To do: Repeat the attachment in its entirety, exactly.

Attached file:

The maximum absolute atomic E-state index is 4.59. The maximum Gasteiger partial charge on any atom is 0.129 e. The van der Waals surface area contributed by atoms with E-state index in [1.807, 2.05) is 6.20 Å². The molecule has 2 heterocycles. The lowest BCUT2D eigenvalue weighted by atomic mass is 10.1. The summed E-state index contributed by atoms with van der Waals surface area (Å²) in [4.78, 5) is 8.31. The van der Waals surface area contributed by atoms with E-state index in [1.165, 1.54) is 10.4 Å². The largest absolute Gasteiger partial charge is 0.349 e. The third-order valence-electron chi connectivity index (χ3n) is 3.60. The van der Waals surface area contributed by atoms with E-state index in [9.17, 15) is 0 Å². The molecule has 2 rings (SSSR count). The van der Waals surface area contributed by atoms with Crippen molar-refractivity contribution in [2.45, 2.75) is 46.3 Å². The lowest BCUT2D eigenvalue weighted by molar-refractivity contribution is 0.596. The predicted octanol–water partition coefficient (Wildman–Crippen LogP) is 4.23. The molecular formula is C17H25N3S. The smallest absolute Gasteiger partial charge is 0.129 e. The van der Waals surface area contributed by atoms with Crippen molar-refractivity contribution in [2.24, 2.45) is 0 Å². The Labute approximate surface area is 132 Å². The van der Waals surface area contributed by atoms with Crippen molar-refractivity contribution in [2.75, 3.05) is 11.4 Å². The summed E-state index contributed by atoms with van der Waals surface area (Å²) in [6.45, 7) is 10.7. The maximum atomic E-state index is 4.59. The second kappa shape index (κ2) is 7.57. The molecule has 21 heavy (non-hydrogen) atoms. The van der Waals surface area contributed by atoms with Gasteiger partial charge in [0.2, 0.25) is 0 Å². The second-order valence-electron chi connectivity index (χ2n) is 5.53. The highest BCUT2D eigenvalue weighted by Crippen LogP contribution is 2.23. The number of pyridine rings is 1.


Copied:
The maximum absolute atomic E-state index is 4.59. The maximum Gasteiger partial charge on any atom is 0.129 e. The van der Waals surface area contributed by atoms with E-state index in [1.807, 2.05) is 6.20 Å². The molecule has 2 heterocycles. The lowest BCUT2D eigenvalue weighted by atomic mass is 10.1. The summed E-state index contributed by atoms with van der Waals surface area (Å²) in [4.78, 5) is 8.31. The van der Waals surface area contributed by atoms with E-state index in [1.165, 1.54) is 10.4 Å². The largest absolute Gasteiger partial charge is 0.349 e. The third-order valence-electron chi connectivity index (χ3n) is 3.60. The van der Waals surface area contributed by atoms with E-state index in [9.17, 15) is 0 Å². The molecule has 2 rings (SSSR count). The van der Waals surface area contributed by atoms with Crippen molar-refractivity contribution in [2.45, 2.75) is 46.3 Å². The lowest BCUT2D eigenvalue weighted by molar-refractivity contribution is 0.596. The predicted octanol–water partition coefficient (Wildman–Crippen LogP) is 4.23. The molecular formula is C17H25N3S. The smallest absolute Gasteiger partial charge is 0.129 e. The van der Waals surface area contributed by atoms with Crippen molar-refractivity contribution in [2.24, 2.45) is 0 Å². The Labute approximate surface area is 132 Å². The van der Waals surface area contributed by atoms with Crippen molar-refractivity contribution in [2.75, 3.05) is 11.4 Å². The summed E-state index contributed by atoms with van der Waals surface area (Å²) in [6.45, 7) is 10.7. The maximum atomic E-state index is 4.59. The second kappa shape index (κ2) is 7.57. The molecule has 21 heavy (non-hydrogen) atoms. The van der Waals surface area contributed by atoms with Gasteiger partial charge in [0.2, 0.25) is 0 Å². The second-order valence-electron chi connectivity index (χ2n) is 5.53. The highest BCUT2D eigenvalue weighted by Crippen LogP contribution is 2.23. The number of pyridine rings is 1.